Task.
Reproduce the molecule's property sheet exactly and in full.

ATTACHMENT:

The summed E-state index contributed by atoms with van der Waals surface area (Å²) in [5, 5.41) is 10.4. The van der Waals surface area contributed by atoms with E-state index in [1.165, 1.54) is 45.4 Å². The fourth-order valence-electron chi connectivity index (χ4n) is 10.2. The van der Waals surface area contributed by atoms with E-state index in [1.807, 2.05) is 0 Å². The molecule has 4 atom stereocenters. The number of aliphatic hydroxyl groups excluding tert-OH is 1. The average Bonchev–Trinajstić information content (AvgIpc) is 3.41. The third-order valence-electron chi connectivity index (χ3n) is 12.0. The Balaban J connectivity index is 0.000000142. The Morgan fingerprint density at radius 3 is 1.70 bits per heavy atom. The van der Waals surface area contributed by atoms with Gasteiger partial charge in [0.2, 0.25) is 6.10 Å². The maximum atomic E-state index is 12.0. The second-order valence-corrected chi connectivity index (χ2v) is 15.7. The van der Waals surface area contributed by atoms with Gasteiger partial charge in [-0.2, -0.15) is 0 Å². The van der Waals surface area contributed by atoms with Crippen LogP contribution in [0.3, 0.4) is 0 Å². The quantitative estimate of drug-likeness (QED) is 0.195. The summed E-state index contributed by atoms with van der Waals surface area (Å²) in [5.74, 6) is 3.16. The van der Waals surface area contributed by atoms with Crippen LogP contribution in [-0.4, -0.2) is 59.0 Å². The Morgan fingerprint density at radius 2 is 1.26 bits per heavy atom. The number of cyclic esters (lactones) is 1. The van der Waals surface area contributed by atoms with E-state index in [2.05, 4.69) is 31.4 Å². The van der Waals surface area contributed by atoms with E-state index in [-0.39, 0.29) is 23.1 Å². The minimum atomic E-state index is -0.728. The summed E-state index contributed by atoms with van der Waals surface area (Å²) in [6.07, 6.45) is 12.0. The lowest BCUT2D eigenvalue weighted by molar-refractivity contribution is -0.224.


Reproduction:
The summed E-state index contributed by atoms with van der Waals surface area (Å²) in [5, 5.41) is 10.4. The van der Waals surface area contributed by atoms with E-state index in [1.165, 1.54) is 45.4 Å². The fourth-order valence-electron chi connectivity index (χ4n) is 10.2. The van der Waals surface area contributed by atoms with E-state index in [1.807, 2.05) is 0 Å². The molecule has 4 atom stereocenters. The number of aliphatic hydroxyl groups excluding tert-OH is 1. The average Bonchev–Trinajstić information content (AvgIpc) is 3.41. The third-order valence-electron chi connectivity index (χ3n) is 12.0. The Balaban J connectivity index is 0.000000142. The Morgan fingerprint density at radius 3 is 1.70 bits per heavy atom. The van der Waals surface area contributed by atoms with Gasteiger partial charge in [0.2, 0.25) is 6.10 Å². The maximum atomic E-state index is 12.0. The second-order valence-corrected chi connectivity index (χ2v) is 15.7. The van der Waals surface area contributed by atoms with Gasteiger partial charge in [-0.2, -0.15) is 0 Å². The van der Waals surface area contributed by atoms with Crippen LogP contribution in [0.3, 0.4) is 0 Å². The quantitative estimate of drug-likeness (QED) is 0.195. The summed E-state index contributed by atoms with van der Waals surface area (Å²) in [5.74, 6) is 3.16. The van der Waals surface area contributed by atoms with Crippen LogP contribution in [-0.4, -0.2) is 59.0 Å². The Morgan fingerprint density at radius 2 is 1.26 bits per heavy atom. The number of cyclic esters (lactones) is 1. The van der Waals surface area contributed by atoms with E-state index in [2.05, 4.69) is 31.4 Å². The van der Waals surface area contributed by atoms with E-state index in [-0.39, 0.29) is 23.1 Å². The minimum atomic E-state index is -0.728. The summed E-state index contributed by atoms with van der Waals surface area (Å²) in [6.07, 6.45) is 12.0. The lowest BCUT2D eigenvalue weighted by molar-refractivity contribution is -0.224.